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Art for art’s sake; isn’t that what they say? A devoted student of the art of motorcycling, Frank Westworth has long been a fan of old adverts…
Old bike ads are great. If you’re a fan of the bikes featured in them, then they are a reminder of how smart they could look when the bikes were new. If you’re a fan of the graphic arts, then they are a glorious trawl through changing photographic and design techniques, through the golden age of the airbrush. And if you’re a fan of more general human history, then loads of social studies are laid out before you, from the very stylish early gothic ads, all scroll and beautiful penwork, through the startling art deco illustrations of the immediate pre-war period, via the ‘never had it so good’ phase as UK Ltd stumbled towards the Beatles era, right up the penniless days as the olde Britte Byke Industrie stumbled and fell. It’s all there.
There are more AJS and Matchless ads in my modest collection than ads from any other marque, although Norton and Triumph are fairly close behind. And with the aid of my lovely assistant, one of my Matchless favourites should be heading up this column – a particularly evocative example from 1962, featuring that year’s new high tech development in petrol tank badge design, and a colour I have never seen on a motorcycle – more’s the pity, because it really is a very fine shade of red (Cardinal Red or Hades Red? I need to know!). The Matchless G12 in the pic also boasts a magneto sparkler, and a dynamo to power the battery, even though I’ve never seen a 1962 twin so equipped. I thought that Lucas had discontinued mags and dynamos by then, but I could of course be wrong.
Although the advert dates from 1962, and the original pre-airbrushed bike from some earlier indeterminate year when Harold Macmillan was Minister Most Prime, Cliff Richard was but a youth and consumer durables were but an American dream (and Honda Dreams were just a nightmare on the horizon), there is a wonderful period charm to it.
Check out the spirit of Empire in the graceful form of the P&O cruise liner Canberra, herself almost new to service (launched in 1961), as she chugs luxuriously past what may well be the fabled white cliffs of Dover. Given AMC’s home in South London, that’s probably where the bike is supposed to be moored. If in fact the big white ship had been that close to the Kent coast she would probably have been on the rocks … but it was the bike’s builders, AMC, who were fast approaching that unhappy position.
Later advert series for AJS and Matchless (and indeed for Norton, the other AMC 4-stroker) would become progressively dated, as though the company itself was already nostalgic for its glorious past. Those boom years were only a few years away, too; peak sales had been in 1959.
The ads became less and less exciting until the end arrived, and the once great Associated Motorcycles empire – like the British Empire – was no more. Ironically, and it’s a shame that there’s no room here to share these ads with you, as soon as the dust of collapse was settling, Norton and AJS ads burst into life with mid-60s vim, vigour and excitement, as the new owners of the marques, Manganese Bronze Holdings, promoted their new two-stroke Ajays and flamboyant Norton twins. Oh… they built Matchless G85CS singles for a while, too, but promo material for those is hard to find.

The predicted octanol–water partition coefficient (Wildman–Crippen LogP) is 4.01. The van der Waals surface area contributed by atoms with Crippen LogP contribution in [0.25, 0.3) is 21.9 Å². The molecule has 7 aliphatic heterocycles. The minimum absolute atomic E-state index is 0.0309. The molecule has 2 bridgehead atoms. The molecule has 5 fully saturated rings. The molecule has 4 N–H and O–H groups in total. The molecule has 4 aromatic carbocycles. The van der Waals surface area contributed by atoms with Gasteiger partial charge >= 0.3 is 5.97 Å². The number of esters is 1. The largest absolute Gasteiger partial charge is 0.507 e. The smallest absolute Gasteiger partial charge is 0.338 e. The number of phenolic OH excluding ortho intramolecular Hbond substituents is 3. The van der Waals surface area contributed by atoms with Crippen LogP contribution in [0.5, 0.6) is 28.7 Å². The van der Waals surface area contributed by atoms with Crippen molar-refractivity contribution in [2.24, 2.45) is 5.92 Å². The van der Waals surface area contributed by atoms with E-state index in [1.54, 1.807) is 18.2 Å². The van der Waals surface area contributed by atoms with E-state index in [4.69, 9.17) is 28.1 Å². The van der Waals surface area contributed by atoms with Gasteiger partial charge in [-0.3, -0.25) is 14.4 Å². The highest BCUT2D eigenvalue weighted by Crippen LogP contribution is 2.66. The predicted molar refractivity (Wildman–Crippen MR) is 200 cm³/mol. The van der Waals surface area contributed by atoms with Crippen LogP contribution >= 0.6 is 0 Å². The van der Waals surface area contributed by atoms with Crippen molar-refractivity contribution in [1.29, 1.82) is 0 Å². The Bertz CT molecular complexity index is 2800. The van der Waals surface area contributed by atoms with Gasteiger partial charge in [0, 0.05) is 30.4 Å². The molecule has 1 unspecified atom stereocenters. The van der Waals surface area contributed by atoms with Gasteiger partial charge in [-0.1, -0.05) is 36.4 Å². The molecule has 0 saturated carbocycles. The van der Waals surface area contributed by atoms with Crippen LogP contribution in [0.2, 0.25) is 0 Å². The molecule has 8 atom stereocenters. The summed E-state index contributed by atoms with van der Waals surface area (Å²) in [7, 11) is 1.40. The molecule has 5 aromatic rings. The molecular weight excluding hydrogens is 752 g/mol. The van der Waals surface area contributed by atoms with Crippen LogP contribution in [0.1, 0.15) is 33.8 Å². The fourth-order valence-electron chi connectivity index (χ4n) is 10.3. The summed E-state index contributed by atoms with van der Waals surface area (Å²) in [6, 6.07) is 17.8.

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Looking again at this rather splendid example of the airbrush artist’s effort, observe if you will the protective riding gear which our glamorous couple chose when they rode off on their shiny G12 to watch the big ship sailing back to Southampton (still home to P&O, in the way that Plumstead is no longer home to motorcycle manufacture). Is that a pair of cashmere sweaters? Is he really riding in short sleeves and slacks? Gaze in wonder at those fine hairstyles, untroubled by crash helmet or passing breeze (or did the proud couple perhaps take a quick ten minutes sprucing up their coiffeur so that they could wave happily at the Great British ship as she cruised by?).
Random Matchless Stuff on eBay.co.uk
Being a romantic sort of soul, I just know that hidden out of sight is a matching set of Belstaff Black Prince riding suits, glistening protectively in shiny black PVC, alongside a pair of Everoak Corker crash hats … these guys are far too modern for a Stormgard or DR coat!
Did folk like these really buy big bikes? Didn’t folk like these (comfortable middle-class semi-detached dwellers of the already wealthy South-East) in fact aspire to a nice little car? Didn’t real bike buyers wear studded leather jackets, sea boot socks, white silk scarves and quiffs by Brylcreem? Didn’t they twist, jive and stomp to the racket of the great rock’n’rollers, rather than aspiring to the sweet sounds of Cliff and The Shads, and crooners of the Frank Ifield ilk? Were the great trad Brit bike builders missing something here? Were they in fact ignoring reality as it crept raucously up on them? Was the changing face of bike-riding Britain in fact completely alien to the increasingly elderly chaps who sat on the boards of Big Bike Builders UK? Were they building bikes which fewer and fewer riders wanted to ride … and were those riders skint anyway, spending their wages on birds, booze and the bits needed to transform their pedestrian tourers into caff racers?
We know the answers to all those questions, of course, and although I have no wish, no wish at all to live in those days, I do wonder how it is that the bikes which failed to sell to the bike-buyers of 1962 are in such demand today. And yes, I’d love to find a 62 G12 De Luxe like that one, and yes, I think that a cruising life on the ocean wave is rather fine too…